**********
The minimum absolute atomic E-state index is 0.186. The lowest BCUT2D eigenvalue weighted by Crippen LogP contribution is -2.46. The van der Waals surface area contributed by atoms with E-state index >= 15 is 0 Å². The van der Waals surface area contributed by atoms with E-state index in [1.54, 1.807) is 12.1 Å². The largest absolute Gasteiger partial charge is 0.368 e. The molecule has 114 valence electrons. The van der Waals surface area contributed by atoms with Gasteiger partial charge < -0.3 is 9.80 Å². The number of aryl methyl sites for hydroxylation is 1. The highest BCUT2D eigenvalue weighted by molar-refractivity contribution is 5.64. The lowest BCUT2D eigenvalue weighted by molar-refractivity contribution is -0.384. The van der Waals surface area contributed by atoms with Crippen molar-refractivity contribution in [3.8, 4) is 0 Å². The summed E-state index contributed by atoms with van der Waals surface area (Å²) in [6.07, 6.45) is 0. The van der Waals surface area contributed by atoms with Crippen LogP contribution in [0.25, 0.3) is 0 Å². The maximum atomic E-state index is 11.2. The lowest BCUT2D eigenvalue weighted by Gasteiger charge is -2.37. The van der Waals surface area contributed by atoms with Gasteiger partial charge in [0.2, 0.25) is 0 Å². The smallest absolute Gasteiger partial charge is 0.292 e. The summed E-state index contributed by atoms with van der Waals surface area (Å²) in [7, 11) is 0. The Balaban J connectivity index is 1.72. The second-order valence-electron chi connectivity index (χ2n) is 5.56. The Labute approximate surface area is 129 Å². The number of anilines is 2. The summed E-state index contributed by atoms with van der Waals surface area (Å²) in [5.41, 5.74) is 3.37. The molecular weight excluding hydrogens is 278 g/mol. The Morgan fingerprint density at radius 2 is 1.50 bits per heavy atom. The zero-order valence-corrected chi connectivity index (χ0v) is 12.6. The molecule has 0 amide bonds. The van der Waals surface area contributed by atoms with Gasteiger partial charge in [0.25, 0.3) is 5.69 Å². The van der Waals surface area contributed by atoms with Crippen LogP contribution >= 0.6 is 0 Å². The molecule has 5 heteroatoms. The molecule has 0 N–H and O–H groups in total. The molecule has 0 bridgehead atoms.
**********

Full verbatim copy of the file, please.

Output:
The minimum absolute atomic E-state index is 0.186. The lowest BCUT2D eigenvalue weighted by Crippen LogP contribution is -2.46. The van der Waals surface area contributed by atoms with E-state index >= 15 is 0 Å². The van der Waals surface area contributed by atoms with E-state index in [1.54, 1.807) is 12.1 Å². The largest absolute Gasteiger partial charge is 0.368 e. The molecule has 114 valence electrons. The van der Waals surface area contributed by atoms with Gasteiger partial charge < -0.3 is 9.80 Å². The number of aryl methyl sites for hydroxylation is 1. The highest BCUT2D eigenvalue weighted by molar-refractivity contribution is 5.64. The lowest BCUT2D eigenvalue weighted by molar-refractivity contribution is -0.384. The van der Waals surface area contributed by atoms with Crippen molar-refractivity contribution in [3.8, 4) is 0 Å². The summed E-state index contributed by atoms with van der Waals surface area (Å²) in [6.07, 6.45) is 0. The van der Waals surface area contributed by atoms with Crippen LogP contribution in [0.25, 0.3) is 0 Å². The maximum atomic E-state index is 11.2. The lowest BCUT2D eigenvalue weighted by Gasteiger charge is -2.37. The van der Waals surface area contributed by atoms with Gasteiger partial charge in [0.2, 0.25) is 0 Å². The smallest absolute Gasteiger partial charge is 0.292 e. The summed E-state index contributed by atoms with van der Waals surface area (Å²) in [7, 11) is 0. The Balaban J connectivity index is 1.72. The second-order valence-electron chi connectivity index (χ2n) is 5.56. The Labute approximate surface area is 129 Å². The number of anilines is 2. The summed E-state index contributed by atoms with van der Waals surface area (Å²) in [5.41, 5.74) is 3.37. The molecular weight excluding hydrogens is 278 g/mol. The Morgan fingerprint density at radius 2 is 1.50 bits per heavy atom. The zero-order valence-corrected chi connectivity index (χ0v) is 12.6. The molecule has 0 amide bonds. The van der Waals surface area contributed by atoms with Gasteiger partial charge in [0.25, 0.3) is 5.69 Å². The van der Waals surface area contributed by atoms with Crippen LogP contribution >= 0.6 is 0 Å². The molecule has 5 heteroatoms. The molecule has 0 N–H and O–H groups in total. The molecule has 0 bridgehead atoms.